The effects of trampling on soil invertebrate fauna communities in coast live oak forests (Quercus agrifolia) in southern California

Monday, November 17, 2014: 11:00 AM
F151 (Oregon Convention Center)
Emily Ferrill , Biological Sciences, California State University, Long Beach, CA
Dessie Underwood , Biological Sciences, California State University, Long Beach, CA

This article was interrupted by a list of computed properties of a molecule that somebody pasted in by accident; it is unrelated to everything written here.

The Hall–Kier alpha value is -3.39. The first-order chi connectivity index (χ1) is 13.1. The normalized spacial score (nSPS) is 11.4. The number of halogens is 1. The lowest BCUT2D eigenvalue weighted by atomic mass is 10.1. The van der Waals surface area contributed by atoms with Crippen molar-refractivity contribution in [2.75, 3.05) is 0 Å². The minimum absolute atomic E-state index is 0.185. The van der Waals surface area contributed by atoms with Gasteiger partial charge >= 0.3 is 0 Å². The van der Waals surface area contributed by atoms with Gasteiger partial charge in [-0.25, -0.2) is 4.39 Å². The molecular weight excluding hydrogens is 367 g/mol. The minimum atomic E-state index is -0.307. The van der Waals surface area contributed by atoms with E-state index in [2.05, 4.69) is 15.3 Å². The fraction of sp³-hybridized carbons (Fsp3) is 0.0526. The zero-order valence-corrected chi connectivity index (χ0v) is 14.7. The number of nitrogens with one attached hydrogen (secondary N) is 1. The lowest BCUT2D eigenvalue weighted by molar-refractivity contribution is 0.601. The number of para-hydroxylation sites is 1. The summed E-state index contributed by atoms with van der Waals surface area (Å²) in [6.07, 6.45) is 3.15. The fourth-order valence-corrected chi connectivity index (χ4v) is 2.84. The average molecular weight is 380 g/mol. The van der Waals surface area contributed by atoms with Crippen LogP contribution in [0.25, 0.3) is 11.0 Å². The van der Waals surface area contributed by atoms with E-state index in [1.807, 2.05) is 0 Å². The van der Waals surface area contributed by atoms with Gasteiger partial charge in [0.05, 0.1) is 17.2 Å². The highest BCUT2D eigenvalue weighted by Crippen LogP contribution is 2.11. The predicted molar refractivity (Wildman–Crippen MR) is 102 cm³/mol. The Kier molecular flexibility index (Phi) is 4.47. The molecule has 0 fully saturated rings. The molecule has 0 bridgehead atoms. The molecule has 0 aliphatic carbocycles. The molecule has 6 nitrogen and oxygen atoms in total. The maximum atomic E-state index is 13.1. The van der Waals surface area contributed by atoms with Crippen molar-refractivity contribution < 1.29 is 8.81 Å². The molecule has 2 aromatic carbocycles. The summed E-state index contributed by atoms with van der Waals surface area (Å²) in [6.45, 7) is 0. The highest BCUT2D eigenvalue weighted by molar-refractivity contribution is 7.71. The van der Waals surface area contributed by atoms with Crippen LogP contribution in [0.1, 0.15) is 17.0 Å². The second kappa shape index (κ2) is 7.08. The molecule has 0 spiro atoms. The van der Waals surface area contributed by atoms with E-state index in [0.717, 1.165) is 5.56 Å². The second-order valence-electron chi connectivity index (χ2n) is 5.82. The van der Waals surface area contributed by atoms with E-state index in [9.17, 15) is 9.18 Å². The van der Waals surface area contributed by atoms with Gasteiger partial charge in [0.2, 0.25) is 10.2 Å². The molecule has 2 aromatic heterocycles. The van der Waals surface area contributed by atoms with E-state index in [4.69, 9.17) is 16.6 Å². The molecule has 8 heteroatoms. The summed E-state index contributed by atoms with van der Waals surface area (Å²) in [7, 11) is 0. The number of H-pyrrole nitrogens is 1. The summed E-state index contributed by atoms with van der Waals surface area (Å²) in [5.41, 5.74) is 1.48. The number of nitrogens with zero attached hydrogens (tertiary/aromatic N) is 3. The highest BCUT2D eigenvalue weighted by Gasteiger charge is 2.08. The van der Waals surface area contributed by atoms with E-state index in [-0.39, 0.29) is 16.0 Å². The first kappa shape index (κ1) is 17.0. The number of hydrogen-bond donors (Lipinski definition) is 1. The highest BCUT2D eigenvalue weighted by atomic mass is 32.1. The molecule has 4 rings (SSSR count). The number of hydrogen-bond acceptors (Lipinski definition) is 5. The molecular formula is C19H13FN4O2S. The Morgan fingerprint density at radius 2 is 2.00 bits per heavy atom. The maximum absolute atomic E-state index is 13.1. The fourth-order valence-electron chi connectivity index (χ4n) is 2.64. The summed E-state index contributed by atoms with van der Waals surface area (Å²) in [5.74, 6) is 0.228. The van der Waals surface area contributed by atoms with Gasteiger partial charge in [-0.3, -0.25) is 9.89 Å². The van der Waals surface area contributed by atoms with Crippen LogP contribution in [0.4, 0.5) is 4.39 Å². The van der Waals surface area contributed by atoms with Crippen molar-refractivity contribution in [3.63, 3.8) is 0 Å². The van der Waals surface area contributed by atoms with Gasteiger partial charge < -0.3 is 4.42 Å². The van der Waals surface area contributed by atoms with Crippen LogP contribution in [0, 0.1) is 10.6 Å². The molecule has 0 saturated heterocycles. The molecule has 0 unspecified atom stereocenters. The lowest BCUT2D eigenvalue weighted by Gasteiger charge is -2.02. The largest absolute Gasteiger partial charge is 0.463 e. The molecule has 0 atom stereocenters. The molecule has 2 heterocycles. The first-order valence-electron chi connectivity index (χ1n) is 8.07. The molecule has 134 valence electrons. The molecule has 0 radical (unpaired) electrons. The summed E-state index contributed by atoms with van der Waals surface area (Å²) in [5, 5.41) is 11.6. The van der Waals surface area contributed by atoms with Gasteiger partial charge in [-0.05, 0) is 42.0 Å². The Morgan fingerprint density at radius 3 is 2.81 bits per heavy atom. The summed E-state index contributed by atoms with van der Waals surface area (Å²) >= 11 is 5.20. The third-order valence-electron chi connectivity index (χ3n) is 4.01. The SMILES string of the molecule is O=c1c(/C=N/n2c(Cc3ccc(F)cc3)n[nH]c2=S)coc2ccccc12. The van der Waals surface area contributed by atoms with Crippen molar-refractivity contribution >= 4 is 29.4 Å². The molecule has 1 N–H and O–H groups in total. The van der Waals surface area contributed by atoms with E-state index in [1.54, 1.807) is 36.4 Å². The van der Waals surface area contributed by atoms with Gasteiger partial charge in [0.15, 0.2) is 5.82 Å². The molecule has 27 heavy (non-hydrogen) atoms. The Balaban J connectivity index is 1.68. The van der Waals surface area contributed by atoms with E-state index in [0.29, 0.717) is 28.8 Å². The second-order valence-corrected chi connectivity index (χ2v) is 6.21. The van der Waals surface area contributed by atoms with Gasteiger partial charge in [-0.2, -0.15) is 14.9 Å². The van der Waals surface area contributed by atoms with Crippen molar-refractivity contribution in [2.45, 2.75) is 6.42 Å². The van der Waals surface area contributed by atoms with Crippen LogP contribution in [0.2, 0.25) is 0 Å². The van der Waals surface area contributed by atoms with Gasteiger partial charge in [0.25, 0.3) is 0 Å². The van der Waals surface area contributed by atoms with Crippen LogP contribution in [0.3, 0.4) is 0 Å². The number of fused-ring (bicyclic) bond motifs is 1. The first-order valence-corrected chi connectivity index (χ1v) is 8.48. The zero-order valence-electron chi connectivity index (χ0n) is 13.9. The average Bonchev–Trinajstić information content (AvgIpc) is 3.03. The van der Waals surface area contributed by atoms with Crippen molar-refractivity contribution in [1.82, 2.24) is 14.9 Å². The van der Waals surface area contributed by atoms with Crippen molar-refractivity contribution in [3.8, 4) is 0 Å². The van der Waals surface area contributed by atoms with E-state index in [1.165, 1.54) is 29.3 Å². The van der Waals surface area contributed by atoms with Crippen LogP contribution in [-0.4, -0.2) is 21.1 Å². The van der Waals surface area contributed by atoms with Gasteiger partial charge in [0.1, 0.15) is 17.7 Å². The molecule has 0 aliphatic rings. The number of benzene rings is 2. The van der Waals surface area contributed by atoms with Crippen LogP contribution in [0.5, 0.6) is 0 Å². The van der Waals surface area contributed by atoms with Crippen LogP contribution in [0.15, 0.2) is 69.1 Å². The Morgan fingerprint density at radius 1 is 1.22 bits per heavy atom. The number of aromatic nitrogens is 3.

Decomposition processes are vital to every ecosystem on Earth.  Microbes and fungi are true decomposers, but edaphic and detritus-dwelling invertebrates perform important ecosystem services including litter comminution, soil aeration, and promotion of microbial population growth.  Trampling can cause major disturbances to the soil environment including; alteration of soil nutrient concentrations, moisture levels, organic matter content, structure and compaction.  This experiment explores the effects of trampling on edaphic and detritus-dwelling invertebrate fauna communities in southern California parks.  Invertebrate community data were collected from six San Diego County Parks and three Orange County Regional Parks in Fall 2011 and Spring 2012.  Eight soil monoliths were extracted from each park (25cm length x 25cm width x 5cm depth) along with any detritus located directly above each monolith.  Four of these monoliths came from rarely trampled areas within the park and four came from adjacent frequently trampled areas (a paired design).  Soil monoliths were sorted by hand on site and all invertebrates visible to the naked eye were preserved and transported to the laboratory.  Detritus samples were placed in Berlese Funnels to collect invertebrates.  All invertebrates were taxonomically identified to family (and further, when feasible).  Community composition differed significantly among sites (p=0.001) and between seasons (p=0.001) but did not differ significantly between impact levels (p=0.052).  Abundances differed significantly among sites (p=0.015), between impact levels (p<0.001) and between seasons (p<0.001).  High impact sampling areas showed significantly lower diversity for both Shannon and Simpson diversity indices (p< 0.001 and p=0.32, respectively) than low impact sampling areas.